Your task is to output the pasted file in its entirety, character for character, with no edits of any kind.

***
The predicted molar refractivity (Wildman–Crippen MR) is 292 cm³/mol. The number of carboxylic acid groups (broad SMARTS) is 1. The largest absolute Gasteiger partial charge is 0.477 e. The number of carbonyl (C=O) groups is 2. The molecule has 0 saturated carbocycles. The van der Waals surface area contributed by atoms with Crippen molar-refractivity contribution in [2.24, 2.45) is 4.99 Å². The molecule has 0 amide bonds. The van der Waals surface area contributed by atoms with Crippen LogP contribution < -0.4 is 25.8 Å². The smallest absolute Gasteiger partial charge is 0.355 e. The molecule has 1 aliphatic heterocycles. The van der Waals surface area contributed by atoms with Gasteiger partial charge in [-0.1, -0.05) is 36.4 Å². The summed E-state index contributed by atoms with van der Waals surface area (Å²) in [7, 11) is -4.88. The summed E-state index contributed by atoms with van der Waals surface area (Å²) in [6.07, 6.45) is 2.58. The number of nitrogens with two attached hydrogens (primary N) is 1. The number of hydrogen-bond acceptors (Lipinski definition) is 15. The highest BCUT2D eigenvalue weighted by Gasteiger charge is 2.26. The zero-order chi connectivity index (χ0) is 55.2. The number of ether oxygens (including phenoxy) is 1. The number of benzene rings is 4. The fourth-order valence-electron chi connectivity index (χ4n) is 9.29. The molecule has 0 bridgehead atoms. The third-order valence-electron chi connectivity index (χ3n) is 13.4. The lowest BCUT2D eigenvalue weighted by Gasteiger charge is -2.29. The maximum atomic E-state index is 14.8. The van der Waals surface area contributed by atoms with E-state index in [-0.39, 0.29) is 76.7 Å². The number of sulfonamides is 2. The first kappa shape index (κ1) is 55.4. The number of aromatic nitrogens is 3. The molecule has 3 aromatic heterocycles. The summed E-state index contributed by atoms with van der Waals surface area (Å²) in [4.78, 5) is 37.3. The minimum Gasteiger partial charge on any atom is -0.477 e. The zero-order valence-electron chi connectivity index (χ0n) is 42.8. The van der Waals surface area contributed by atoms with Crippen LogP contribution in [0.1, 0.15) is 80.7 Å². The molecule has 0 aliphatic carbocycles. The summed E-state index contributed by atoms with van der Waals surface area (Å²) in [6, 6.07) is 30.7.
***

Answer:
The predicted molar refractivity (Wildman–Crippen MR) is 292 cm³/mol. The number of carboxylic acid groups (broad SMARTS) is 1. The largest absolute Gasteiger partial charge is 0.477 e. The number of carbonyl (C=O) groups is 2. The molecule has 0 saturated carbocycles. The van der Waals surface area contributed by atoms with Crippen molar-refractivity contribution in [2.24, 2.45) is 4.99 Å². The molecule has 0 amide bonds. The van der Waals surface area contributed by atoms with Crippen LogP contribution < -0.4 is 25.8 Å². The smallest absolute Gasteiger partial charge is 0.355 e. The molecule has 1 aliphatic heterocycles. The van der Waals surface area contributed by atoms with Gasteiger partial charge in [-0.1, -0.05) is 36.4 Å². The summed E-state index contributed by atoms with van der Waals surface area (Å²) in [7, 11) is -4.88. The summed E-state index contributed by atoms with van der Waals surface area (Å²) in [6.07, 6.45) is 2.58. The number of nitrogens with two attached hydrogens (primary N) is 1. The number of hydrogen-bond acceptors (Lipinski definition) is 15. The highest BCUT2D eigenvalue weighted by Gasteiger charge is 2.26. The zero-order chi connectivity index (χ0) is 55.2. The number of ether oxygens (including phenoxy) is 1. The number of benzene rings is 4. The fourth-order valence-electron chi connectivity index (χ4n) is 9.29. The molecule has 0 bridgehead atoms. The third-order valence-electron chi connectivity index (χ3n) is 13.4. The lowest BCUT2D eigenvalue weighted by Gasteiger charge is -2.29. The maximum atomic E-state index is 14.8. The van der Waals surface area contributed by atoms with E-state index in [-0.39, 0.29) is 76.7 Å². The number of sulfonamides is 2. The first kappa shape index (κ1) is 55.4. The number of aromatic nitrogens is 3. The molecule has 3 aromatic heterocycles. The summed E-state index contributed by atoms with van der Waals surface area (Å²) in [4.78, 5) is 37.3. The minimum Gasteiger partial charge on any atom is -0.477 e. The zero-order valence-electron chi connectivity index (χ0n) is 42.8. The van der Waals surface area contributed by atoms with Crippen LogP contribution in [0.1, 0.15) is 80.7 Å². The molecule has 0 aliphatic carbocycles. The summed E-state index contributed by atoms with van der Waals surface area (Å²) in [6, 6.07) is 30.7.